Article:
Most health organizations in the United States recommends limiting total fat intake to less than 35% of total calories, with no more than 10% of fat coming from saturated fats. The majority of fat intake should be derived from monounsaturated sources such as olive and canola oils, olives, avocados, nuts, and nut products, as well as fish that are sources of omega-3 fats.
Weight Watchers offers a comprehensive approach to weight loss that can help you reach your goals. Learn more about Weight Watchers and how to join.
1 AnswerJust as too little fat is no good, neither is too much. Very high-fat diets, where more than 45 percent of the calories consumed are from fat, can be dangerous to your waistline. At 9 calories per gram, fat has more than double the 4 calories per gram of protein and carbohydrates. Translated to real food, that's why 14 grams of olive oil (1 tablespoon) has 120 calories while 14 grams of sugar (a heaping tablespoon) has 54 calories, and 14 grams of cooked rice (a heaping tablespoon) has just 18 calories. You can see why it's so easy to quickly run up a big calorie tab when you eat foods high in fat. That's one of the reasons we'll be asking you to completely avoid fried foods; if you've been eating them, this change alone will help you drop some weight.
Find out more about this book:The Best Life Guide to Managing Diabetes and Pre-Diabetes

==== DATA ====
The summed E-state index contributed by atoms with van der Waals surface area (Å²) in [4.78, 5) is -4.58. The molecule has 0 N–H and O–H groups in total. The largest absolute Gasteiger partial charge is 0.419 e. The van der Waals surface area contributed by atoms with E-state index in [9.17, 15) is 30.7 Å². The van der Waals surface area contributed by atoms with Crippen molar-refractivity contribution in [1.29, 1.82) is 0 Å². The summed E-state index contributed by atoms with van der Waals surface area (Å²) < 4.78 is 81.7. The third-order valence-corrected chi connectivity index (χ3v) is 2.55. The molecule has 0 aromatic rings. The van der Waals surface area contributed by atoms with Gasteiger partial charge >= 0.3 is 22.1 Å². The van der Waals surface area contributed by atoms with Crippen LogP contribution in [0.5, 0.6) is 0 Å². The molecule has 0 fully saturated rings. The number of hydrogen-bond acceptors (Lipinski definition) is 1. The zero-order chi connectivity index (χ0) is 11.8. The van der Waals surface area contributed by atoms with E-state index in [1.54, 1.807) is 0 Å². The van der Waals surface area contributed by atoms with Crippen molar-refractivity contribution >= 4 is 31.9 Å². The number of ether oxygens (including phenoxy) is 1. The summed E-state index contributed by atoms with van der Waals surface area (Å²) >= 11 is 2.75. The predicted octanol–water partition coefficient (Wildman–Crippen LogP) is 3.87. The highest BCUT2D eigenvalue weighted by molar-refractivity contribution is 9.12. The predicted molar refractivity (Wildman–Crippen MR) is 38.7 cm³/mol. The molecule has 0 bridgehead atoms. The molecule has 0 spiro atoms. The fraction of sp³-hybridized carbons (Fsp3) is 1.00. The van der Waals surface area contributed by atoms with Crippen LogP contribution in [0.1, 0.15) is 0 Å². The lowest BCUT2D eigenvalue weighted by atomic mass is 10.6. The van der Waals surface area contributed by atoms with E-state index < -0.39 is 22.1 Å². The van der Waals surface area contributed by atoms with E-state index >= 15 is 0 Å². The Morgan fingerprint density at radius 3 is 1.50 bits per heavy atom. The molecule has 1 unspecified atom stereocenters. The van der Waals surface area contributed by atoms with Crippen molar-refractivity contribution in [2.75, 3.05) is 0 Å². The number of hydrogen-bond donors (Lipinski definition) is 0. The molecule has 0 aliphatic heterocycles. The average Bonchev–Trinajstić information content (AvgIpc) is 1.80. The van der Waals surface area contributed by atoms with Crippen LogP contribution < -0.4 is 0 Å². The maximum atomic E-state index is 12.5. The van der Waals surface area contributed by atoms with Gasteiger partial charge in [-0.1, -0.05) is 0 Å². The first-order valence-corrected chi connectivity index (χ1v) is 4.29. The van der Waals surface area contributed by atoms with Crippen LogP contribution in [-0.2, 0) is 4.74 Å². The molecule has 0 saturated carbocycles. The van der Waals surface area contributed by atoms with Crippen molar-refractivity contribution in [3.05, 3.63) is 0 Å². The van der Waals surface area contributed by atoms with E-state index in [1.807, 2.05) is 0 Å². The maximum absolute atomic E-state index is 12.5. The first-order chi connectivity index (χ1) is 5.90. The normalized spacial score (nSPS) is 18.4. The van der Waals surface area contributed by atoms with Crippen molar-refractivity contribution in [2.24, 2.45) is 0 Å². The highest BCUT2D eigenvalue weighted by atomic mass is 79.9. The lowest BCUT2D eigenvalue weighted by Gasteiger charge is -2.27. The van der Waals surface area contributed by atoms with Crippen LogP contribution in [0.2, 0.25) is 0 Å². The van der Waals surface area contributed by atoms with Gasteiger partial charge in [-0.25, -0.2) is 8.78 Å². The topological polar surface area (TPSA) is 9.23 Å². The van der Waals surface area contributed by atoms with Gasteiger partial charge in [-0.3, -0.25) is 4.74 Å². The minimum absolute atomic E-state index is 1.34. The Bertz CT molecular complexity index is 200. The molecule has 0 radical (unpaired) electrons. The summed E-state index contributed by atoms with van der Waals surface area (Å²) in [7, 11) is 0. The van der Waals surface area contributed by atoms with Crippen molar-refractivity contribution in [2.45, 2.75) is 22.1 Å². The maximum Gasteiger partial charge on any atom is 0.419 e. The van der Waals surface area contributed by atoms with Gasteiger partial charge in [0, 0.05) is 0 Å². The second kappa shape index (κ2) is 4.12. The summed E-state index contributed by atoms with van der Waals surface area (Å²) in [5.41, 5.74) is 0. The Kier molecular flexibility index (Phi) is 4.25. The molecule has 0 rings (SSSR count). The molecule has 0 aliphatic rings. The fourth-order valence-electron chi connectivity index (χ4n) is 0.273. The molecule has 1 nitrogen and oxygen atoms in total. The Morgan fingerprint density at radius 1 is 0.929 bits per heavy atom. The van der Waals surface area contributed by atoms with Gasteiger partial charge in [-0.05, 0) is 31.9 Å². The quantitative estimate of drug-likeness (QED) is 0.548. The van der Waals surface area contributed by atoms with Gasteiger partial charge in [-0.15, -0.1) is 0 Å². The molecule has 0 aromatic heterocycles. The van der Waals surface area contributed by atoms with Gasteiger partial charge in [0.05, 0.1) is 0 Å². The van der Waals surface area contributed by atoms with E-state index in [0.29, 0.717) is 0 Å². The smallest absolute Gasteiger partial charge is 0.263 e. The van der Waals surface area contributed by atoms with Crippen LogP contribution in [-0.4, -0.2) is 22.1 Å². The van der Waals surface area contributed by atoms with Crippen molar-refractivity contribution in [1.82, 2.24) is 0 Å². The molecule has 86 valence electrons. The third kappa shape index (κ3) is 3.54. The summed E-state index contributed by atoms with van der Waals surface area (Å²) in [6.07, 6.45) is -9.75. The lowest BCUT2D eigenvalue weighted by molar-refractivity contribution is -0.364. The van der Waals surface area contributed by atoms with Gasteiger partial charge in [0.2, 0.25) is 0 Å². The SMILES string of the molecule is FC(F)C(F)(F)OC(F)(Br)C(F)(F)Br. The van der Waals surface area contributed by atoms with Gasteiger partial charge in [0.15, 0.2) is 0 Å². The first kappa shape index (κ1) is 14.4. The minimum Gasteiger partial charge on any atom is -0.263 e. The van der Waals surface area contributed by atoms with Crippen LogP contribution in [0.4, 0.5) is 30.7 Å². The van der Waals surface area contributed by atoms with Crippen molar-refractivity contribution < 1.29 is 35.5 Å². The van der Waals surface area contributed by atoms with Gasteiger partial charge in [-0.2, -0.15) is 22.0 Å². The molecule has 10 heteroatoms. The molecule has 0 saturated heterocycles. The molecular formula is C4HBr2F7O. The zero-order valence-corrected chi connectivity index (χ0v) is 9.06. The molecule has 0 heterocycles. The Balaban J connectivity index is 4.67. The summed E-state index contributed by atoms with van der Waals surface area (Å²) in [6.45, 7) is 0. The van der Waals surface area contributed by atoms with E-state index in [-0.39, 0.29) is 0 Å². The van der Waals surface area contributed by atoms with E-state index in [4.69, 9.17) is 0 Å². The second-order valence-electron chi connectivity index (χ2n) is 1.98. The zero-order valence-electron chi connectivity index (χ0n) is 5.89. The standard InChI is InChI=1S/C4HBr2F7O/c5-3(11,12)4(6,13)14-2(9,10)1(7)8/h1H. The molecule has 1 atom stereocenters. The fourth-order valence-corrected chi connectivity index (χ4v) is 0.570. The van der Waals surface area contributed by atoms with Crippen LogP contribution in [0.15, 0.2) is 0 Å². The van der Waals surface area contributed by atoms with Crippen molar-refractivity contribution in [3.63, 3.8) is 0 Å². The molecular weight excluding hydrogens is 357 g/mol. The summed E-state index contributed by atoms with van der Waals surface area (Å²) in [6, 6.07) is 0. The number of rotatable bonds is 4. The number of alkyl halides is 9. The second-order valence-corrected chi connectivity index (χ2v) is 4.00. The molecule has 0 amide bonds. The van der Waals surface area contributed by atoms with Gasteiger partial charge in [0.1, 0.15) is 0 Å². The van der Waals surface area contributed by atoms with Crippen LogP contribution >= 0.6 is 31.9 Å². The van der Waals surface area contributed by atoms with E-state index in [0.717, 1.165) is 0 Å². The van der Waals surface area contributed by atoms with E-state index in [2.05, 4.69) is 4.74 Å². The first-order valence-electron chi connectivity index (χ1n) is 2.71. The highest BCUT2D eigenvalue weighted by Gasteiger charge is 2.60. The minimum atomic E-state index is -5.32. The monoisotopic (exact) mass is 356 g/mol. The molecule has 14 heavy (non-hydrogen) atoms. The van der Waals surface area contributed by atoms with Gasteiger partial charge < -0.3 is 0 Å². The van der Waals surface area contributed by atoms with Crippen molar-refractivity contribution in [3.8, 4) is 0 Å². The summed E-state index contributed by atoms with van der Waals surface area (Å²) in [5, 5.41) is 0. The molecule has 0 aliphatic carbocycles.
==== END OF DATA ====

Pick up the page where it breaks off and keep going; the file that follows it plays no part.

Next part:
3 AnswersMichael Roizen, MD, Internal Medicine, answeredLove of fat is not a genetically inherited taste. It's a taste we acquire. If you switch from whole milk to skim milk, in about eight weeks the whole milk won't taste very good, and the skim milk will taste great. Similarly, switching from unhealthy fat to healthy fat will take about eight weeks to train your palate. Yes, the first time you have Baked Lay's potato chips, they will taste like cardboard if you're used to full-fat Fritos. However, if you keep eating the baked version, in eight weeks you'll love them, and the full-fat Fritos will taste greasy. Learn how to (we'll teach you) convert a high saturated fat diet like Atkins into a healthy fat diet.
Find out more about this book:The RealAge Makeover: Take Years off Your Looks and Add Them to Your Life
4 AnswersMehmet Oz, MD, Cardiology, answered
Bad fats generally include saturated fats (found in animal products), trans fats (found in hydrogenated and partially hydrogenated oils) and cholesterol (found in egg yolks, meats and dairy products). Even this general grouping, however, can be misleading: new research is finding that some saturated fats (like those found in coconut oil) may actually be good for you and that dietary cholesterol may not affect blood cholesterol as much as was once thought. The only fat that is universally accepted as bad is trans fat, and that’s now been stripped out of most foods.
7 AnswersElizabeth Casparro, MPH,RD, Nutrition & Dietetics, answered
A low-fat, high-carbohydrate diet can keep you from losing weight for 2 reasons. First, it depends on the percentage of fat and carbohydrates in your diet. For example, if fat is less than 30% of your calorie intake, then you will not feel satisfied and just eat more carbohydrates than your body needs. Second, it depends on the type of carbohydrates you are eating. For example, refined and simple carbohydrates such as white bread, juices and candies have no fiber, and thus, you do not feel satisfied. However, if you consume more complex carbohydrates such as whole wheat bread and fresh fruits, you will feel more full and be getting more vitamins and minerals overall.